President Obama announced this morning that U.S. counterterrorism activities in Yemen will not be suspended, despite the sudden resignation of the country's president and cabinet last week in the face of pressure from Iranian-backed Shiite rebels.

Some experts say the power vacuum in Yemen could pose a serious threat to U.S. national security by giving Al Qaeda more recruits and safe havens. 

Former Navy SEAL Scott Taylor appeared on "Fox and Friends Weekend" this morning to explain the complicated situation in Yemen.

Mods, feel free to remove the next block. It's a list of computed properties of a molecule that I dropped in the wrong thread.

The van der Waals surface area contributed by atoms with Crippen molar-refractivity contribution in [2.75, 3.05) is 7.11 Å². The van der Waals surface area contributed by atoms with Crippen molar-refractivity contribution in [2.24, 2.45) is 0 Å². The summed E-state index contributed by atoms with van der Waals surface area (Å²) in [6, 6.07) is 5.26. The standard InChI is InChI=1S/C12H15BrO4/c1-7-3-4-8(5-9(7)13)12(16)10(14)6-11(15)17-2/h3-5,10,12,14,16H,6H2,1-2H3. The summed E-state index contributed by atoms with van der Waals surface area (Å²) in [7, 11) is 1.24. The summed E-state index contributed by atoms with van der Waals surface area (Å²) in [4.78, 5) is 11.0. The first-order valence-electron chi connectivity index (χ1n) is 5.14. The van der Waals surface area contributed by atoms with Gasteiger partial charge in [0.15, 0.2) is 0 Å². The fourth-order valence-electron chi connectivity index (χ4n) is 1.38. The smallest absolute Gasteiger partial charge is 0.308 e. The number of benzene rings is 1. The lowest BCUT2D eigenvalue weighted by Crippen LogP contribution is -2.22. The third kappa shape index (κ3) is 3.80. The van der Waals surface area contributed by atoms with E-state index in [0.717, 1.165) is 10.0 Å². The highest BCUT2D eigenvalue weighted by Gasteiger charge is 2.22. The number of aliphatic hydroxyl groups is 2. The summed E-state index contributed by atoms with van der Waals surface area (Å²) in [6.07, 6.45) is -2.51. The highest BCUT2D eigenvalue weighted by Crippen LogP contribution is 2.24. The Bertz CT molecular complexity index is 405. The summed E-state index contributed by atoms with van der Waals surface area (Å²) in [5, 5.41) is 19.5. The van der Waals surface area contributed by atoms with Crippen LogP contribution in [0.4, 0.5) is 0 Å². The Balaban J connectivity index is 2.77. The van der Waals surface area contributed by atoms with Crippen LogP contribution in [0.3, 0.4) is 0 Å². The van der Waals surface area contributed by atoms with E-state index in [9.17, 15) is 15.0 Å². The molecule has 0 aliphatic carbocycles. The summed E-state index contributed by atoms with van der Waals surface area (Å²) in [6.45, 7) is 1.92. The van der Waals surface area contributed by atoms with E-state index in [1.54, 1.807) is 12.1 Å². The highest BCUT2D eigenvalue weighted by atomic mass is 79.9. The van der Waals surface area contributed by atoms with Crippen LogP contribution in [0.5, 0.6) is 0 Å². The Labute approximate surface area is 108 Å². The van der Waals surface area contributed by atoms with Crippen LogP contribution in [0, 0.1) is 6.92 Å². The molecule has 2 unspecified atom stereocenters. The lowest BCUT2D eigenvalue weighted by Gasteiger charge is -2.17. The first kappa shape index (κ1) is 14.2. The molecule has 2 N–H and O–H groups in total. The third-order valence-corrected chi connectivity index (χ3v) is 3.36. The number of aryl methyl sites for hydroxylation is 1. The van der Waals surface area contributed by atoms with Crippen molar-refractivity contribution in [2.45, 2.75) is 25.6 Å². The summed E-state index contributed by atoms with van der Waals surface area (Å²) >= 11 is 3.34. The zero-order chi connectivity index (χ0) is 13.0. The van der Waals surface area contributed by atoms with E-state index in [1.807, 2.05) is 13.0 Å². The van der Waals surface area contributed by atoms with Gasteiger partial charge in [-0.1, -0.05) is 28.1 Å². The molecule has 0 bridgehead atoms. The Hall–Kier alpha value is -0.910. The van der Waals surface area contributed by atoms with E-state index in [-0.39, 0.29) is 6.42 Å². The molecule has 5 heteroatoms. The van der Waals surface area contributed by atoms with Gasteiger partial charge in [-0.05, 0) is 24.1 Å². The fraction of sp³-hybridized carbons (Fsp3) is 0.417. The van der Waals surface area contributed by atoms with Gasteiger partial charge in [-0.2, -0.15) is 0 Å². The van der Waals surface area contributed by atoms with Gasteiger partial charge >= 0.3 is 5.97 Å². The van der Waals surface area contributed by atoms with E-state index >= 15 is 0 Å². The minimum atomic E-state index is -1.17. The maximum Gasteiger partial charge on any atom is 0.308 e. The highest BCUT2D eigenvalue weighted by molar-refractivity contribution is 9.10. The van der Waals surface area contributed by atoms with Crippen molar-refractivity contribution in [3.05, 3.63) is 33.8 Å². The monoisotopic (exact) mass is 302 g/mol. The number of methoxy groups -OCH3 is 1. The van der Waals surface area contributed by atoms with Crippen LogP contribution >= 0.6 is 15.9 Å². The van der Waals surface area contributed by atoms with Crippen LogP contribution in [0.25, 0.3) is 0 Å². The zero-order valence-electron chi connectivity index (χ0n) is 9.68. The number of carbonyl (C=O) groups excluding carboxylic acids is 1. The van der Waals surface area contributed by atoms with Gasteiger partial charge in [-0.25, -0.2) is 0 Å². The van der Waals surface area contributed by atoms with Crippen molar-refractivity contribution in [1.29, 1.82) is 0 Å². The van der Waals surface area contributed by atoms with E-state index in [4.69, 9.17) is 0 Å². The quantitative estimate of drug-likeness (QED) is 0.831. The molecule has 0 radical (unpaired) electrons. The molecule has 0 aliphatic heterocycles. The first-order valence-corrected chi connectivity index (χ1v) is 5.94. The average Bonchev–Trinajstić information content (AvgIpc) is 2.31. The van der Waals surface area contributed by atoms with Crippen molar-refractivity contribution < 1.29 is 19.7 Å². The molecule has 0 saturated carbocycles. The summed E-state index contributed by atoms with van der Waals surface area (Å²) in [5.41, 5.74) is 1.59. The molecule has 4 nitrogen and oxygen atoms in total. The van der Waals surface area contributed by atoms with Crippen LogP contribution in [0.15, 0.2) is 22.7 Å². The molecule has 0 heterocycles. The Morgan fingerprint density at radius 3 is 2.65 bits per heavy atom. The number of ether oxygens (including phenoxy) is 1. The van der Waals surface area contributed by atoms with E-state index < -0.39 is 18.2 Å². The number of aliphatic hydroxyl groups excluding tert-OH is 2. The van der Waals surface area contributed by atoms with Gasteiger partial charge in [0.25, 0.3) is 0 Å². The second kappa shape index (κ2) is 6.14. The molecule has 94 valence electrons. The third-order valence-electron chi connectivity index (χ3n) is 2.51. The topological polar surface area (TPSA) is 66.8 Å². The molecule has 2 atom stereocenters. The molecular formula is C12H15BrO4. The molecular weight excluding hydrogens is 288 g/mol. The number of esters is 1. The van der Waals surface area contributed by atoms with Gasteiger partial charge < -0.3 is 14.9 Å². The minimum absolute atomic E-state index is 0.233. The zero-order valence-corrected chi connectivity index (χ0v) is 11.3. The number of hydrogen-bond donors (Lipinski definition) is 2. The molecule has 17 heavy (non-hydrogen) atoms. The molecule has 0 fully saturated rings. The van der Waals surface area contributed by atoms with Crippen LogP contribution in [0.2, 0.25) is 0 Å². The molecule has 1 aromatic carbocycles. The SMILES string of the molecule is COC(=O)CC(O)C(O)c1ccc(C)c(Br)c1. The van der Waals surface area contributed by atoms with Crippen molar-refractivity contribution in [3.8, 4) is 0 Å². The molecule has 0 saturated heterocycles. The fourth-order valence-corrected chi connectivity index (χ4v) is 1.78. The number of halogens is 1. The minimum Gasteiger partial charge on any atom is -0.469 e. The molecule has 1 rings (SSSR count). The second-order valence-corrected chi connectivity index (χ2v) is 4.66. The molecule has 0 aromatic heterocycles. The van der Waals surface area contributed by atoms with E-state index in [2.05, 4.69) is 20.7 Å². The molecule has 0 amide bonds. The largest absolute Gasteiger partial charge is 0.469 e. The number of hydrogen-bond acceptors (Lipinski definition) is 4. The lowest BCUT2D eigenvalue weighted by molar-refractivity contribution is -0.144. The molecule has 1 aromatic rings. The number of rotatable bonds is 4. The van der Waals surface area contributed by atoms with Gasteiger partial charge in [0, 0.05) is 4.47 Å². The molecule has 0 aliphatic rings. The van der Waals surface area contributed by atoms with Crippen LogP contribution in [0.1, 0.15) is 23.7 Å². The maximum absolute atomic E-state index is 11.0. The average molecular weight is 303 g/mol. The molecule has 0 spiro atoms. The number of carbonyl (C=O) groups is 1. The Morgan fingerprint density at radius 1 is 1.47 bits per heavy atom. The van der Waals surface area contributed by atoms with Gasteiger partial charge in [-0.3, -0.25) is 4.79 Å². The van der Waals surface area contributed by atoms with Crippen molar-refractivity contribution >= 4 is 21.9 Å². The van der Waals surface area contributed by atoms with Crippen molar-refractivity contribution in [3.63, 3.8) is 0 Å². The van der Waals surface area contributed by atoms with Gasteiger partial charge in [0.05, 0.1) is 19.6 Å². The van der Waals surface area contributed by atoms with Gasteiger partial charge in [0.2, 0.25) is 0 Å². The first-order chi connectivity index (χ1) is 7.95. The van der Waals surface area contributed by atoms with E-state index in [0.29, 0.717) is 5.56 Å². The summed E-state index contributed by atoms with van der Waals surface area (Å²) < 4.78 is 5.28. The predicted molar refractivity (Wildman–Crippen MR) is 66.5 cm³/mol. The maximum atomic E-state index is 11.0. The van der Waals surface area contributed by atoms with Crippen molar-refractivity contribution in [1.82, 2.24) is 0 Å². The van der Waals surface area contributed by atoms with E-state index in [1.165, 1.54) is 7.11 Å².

He noted that the U.S. has some presence in south Yemen, which is not held by the rebel group, the Houthis.

Unfortunately, Taylor said, most Al Qaeda terrorists are in the north of the country, so we are hindered in our intelligence and counterterrorism operations.

"The Houthis are a domestic operation in Yemen," Taylor explained. "They're not interested in attacking Western targets, either internally in Yemen or outside of Yemen."

"However, Al Qaeda, as we know, is transnational. They are attacking, they have attacked, they're planning to attack Western interests inside and outside of Yemen," Taylor said.

"The problem is there are many Sunni tribesmen within Yemen that will not accept rule by the Shia Houthis, so you will see Al Qaeda's ranks swell because you're going to have Sunni tribesmen who will join in the fight against the Houthis there. And that's not good for the United States."

Watch more above.